Raw but gentle, Zambia is a beguiling jewel tucked away amongst its more popular neighbours, perfect for the safari connoisseur seeking the purest of wilderness experiences
A Zambia safari stands out not only for the prolific wildlife you will see, but the manner in which you see it. The walking safari was practically invented and perfected here. Night game drives are allowed, and canoes are often the only way to get around. The Luangwa Valley is one of Africa’s headline attractions, with the Lower Zambezi not far behind. Kafue is huge, and incredibly rewarding if you can spare the time. Liuwa Plain hosts the second-largest wildebeest migrations on the continent and the Bangweulu Swamps are best for black lechwe and the legendary Shoebill.
Accommodation consists of small owner-operated lodges and seasonal mobile camps that are almost incidental to the main attraction – the untrammeled bush and your experience of it in the company of some of the best guides Africa has to offer
Planning your safari…
The Best Time To Visit Zambia
June, July and August are cool and dry, with short grass that makes for clear lines of sight through the bush – good for game viewing.
In September and October, it gets drier and hotter, causing wildlife to congregate around water holes.
November to March is warm and wet. This rainy period means vegetation is thick and wildlife dispersed, but as this is the calving season, it can make for interesting encounters. Careful though – Many camps close in the wet season, as getting around is nearly impossible.
April and May yield clear skies, lots of green and drier, cooler conditions.
South Luangwa National Park
South Luangwa gave the world the walking safari, and this remains one of the best ways to enjoy this pristine area. The mixed landscape of oxbow lakes and floodplains, interspersed with stands of leadwood and ebony trees, running through the vast scrub makes the valley decidedly easy on the eye. Add to this the prolific wildlife, and it’s easy to see why this is rated one of Africa’s top 10 places to visit. Each night is spent at a small camp, entirely appropriate to its setting. Looking for even more remoteness and isolation? If so, North Luangwa offers an Africa that very few get to experience. We organise walking safaris here on request for clients prepared to make the time.
Kafue National Park
To explore the whole of Kafue’s 8,700 square miles of rich mix of habitats is an adventure not to be taken lightly, but on a trip to Zambia, at least the park’s Busanga Plains should be on your list. A vast floodplain submerged for most of the year, it generates huge areas of grazing for herds of buffalo and a variety of other rare antelopes. Here are found red lechwe, Liechtensteins hartebeest, roan, sable, puku and sitatunga, amongst many others. Stalking them are lion, leopard and Zambia’s largest populations of African wild dog and cheetah.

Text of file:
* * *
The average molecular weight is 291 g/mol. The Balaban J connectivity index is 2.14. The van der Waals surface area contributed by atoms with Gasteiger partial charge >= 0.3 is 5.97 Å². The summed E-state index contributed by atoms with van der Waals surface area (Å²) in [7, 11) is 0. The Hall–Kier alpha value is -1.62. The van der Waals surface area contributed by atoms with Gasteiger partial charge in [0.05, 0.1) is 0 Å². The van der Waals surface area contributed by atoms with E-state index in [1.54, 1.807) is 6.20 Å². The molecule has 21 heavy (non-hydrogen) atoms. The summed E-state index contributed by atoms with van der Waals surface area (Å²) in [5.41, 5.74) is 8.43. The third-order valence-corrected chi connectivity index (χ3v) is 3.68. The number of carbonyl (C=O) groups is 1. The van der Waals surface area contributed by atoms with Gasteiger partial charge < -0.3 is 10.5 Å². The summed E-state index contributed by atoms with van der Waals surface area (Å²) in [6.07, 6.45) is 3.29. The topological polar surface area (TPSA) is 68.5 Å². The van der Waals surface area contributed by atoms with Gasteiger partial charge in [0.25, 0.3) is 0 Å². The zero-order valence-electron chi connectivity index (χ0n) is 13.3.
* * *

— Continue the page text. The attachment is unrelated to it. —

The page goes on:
Lower Zambezi National Park
As its name implies, the park is centered around the sandbanks, lagoons, islands and channels of the Zambezi river. The park’s interplay of river and craggy escarpment makes for a gorgeous scenery, and a perfect setting for the plentiful wildlife. In the dry season, the animals’ drive to get to water means that they hold sway over the land. Encounters are many and varied, and at this time, human visitors give way to the giants of the bush. The best way to see it all is by non-motorized canoe – a morning’s paddle through along the river has got to be one of the most memorable wildlife experiences one can have.
Kasanka and Bangweulu
Kasanka, as well as being a good place to spot the elusive sitatunga antelope, plays host to possibly the greatest mammal migration on Earth. Every October, up to eight million straw-coloured fruit bats arrive literally overnight to feast on the fruits of the the local figs trees. The sheer spectacle of the bats and the raptors that follow them is unforgettable. Further north, the Bangweulu Wetlands are a huge, flat complex of rivers, lake and swamps that harbour elephants, hippos, crocodile, rich bird life and herds of antelope. Notable species are the endangered shoebill and the endemic black lechwe.
With just one camp serving it, you’d be hard pressed to find a more remote location than Liuwa Plain, on the border with Angola. Long forgotten, the area hosts the largest concentration of blue wildebeest outside the Serengeti-Mara Conservation area, and is now making it’s way back as one of the places to visit on you safari to Zambia. It is extraordinarily flat from horizon to horizon, and is flooded by the Zambezi from December to May. An absence of lions has meant that spotted hyena have been at the top of the food chain here. However, lions are making a comeback, as are small numbers of cheetah and wild dog.